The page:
The treaty was to enter into force six months after the exchange of instruments of ratification and to expire at noon on December 31, 1999. The Panama Canal Company and the Canal Zone government would cease to operate, and Panama would assume complete legal jurisdiction over the former Canal Zone immediately, although the United States would retain jurisdiction over its citizens during a thirty-month transition period. Panama would grant the United States rights to operate, maintain, and manage the canal through a new United States government agency, the Panama Canal Commission. The commission would be supervised by a board of five members from the United States and four from Panama; the ratio was fixed for the duration of the treaty. The commission would have a United States administrator and Panamanian deputy administrator until January 1, 1990, when the nationalities of these two positions would be reversed. Panamanian nationals would constitute a growing number of commission employees in preparation for their assumption of full responsibility in 2000. Another binational body, the Panama Canal Consultative Committee, was created to advise the respective governments on policy matters affecting the canal's operation.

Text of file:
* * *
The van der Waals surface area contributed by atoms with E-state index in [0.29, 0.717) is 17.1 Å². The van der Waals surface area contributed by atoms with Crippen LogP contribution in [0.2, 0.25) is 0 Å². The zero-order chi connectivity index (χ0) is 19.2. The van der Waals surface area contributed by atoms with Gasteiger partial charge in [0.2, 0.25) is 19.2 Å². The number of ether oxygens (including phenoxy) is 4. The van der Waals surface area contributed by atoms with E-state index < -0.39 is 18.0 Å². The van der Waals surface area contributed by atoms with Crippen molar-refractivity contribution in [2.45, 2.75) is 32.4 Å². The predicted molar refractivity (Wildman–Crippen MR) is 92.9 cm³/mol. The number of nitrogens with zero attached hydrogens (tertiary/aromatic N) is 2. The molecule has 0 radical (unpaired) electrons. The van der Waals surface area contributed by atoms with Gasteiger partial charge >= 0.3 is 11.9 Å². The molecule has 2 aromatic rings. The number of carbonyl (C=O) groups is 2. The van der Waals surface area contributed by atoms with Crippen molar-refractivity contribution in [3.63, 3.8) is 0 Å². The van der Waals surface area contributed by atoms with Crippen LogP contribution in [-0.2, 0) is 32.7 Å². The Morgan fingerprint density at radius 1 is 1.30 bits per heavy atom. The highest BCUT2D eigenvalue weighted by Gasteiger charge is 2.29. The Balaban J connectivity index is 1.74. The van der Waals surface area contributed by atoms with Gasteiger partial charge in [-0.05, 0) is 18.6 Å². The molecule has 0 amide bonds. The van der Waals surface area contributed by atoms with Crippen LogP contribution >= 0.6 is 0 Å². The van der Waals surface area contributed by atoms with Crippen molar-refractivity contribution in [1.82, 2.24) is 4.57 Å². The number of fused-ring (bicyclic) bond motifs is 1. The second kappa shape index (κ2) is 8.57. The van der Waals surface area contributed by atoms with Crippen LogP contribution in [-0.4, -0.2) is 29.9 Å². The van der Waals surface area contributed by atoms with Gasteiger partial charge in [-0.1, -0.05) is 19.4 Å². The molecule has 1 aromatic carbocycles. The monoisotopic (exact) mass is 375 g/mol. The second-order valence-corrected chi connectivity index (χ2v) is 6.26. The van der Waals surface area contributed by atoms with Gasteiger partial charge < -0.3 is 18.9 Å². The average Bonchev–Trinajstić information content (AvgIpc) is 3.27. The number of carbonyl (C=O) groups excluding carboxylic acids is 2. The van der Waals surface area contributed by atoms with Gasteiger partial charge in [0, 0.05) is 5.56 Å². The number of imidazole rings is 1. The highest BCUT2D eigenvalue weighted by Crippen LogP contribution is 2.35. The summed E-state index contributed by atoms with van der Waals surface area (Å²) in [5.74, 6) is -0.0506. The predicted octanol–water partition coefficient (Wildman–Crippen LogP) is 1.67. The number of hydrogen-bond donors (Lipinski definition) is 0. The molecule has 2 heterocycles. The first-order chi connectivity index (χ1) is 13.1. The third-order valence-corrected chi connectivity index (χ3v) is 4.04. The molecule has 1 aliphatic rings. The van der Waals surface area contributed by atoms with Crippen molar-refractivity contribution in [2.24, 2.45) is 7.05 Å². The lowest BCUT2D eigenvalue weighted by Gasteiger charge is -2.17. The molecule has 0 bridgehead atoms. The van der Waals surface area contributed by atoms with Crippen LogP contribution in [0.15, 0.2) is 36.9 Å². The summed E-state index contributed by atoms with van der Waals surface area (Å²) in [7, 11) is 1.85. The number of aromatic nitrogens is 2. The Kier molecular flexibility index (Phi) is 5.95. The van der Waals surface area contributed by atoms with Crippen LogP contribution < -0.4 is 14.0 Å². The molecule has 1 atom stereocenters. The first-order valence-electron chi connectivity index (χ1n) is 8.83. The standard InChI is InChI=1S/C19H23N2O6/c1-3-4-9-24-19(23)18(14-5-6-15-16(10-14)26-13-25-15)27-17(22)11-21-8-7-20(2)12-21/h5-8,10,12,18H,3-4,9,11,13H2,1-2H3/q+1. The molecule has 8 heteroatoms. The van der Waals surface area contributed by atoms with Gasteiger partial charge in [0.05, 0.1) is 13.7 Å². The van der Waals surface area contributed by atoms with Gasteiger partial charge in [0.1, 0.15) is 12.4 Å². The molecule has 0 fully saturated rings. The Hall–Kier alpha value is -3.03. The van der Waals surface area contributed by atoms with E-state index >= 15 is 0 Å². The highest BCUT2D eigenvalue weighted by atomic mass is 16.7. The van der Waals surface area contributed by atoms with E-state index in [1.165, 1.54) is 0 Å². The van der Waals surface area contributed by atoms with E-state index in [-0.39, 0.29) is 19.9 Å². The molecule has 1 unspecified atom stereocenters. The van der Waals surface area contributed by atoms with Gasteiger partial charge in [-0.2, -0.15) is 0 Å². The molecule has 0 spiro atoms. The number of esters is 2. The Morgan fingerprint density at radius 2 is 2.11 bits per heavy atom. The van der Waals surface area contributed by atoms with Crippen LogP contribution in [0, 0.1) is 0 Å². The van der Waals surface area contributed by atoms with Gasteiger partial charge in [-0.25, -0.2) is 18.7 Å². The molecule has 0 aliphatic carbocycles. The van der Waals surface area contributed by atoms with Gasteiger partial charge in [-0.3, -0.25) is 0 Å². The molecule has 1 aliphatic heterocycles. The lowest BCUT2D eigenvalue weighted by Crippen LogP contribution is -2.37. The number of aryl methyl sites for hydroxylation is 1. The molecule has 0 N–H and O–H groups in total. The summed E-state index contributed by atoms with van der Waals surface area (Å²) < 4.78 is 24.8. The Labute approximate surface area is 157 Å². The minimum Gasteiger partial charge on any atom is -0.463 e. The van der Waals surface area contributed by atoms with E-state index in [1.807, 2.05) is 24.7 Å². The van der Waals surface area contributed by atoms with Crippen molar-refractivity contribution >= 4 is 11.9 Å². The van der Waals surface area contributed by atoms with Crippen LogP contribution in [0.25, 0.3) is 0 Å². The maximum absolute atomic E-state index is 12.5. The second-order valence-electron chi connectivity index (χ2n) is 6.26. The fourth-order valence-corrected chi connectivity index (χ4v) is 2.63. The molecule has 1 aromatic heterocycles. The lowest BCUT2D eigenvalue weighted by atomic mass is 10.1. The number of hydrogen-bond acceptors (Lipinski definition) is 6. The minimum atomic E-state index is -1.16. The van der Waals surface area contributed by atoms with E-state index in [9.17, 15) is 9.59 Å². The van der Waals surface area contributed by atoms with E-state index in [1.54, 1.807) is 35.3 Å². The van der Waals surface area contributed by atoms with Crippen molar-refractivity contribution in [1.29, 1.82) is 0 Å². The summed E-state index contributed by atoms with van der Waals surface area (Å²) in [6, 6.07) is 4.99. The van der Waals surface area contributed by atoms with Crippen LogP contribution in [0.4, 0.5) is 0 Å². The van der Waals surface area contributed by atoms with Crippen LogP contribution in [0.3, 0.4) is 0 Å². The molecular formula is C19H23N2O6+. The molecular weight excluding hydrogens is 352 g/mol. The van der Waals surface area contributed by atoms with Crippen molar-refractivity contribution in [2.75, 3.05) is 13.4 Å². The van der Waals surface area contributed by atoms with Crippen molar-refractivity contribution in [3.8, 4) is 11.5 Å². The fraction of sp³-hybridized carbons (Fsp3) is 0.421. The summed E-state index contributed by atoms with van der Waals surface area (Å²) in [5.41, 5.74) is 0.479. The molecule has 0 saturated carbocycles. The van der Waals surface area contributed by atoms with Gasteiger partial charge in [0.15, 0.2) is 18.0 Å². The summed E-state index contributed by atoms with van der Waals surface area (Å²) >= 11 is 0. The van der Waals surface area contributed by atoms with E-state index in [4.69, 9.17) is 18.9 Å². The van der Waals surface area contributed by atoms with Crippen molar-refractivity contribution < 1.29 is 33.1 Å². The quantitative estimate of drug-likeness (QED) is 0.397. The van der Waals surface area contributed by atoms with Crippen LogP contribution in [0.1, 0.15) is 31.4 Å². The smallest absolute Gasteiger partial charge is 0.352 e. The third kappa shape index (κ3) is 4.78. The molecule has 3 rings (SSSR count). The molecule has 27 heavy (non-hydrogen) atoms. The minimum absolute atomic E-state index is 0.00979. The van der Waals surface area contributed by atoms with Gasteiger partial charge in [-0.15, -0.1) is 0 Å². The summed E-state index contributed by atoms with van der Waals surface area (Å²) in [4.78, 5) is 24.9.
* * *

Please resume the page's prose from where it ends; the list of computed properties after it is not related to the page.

Under the provisions of Article XII, the United States and Panama agreed to study jointly the feasibility of a sea-level canal and, if deemed necessary, to negotiate terms for its construction. Payments to Panama from the commission ("a just and equitable return on the national resources which it has dedicated to the . . . canal") were set forth in Article XIII. These included a fixed annuity of US$10 million, an annual contingency payment of up to US$10 million to be paid out of any commission profits, and US$0.30 per Panama Canal net ton of cargo that passed through the canal, paid out of canal tolls. The latter figure was to be periodically adjusted for inflation and was expected to net Panama between US$40 and US$70 million annually during the life of the treaty. In addition, Article III stipulated that Panama would receive a further US$10 million annually for services (police, fire protection, street cleaning, traffic management, and garbage collection) it would provide in the canal operating areas.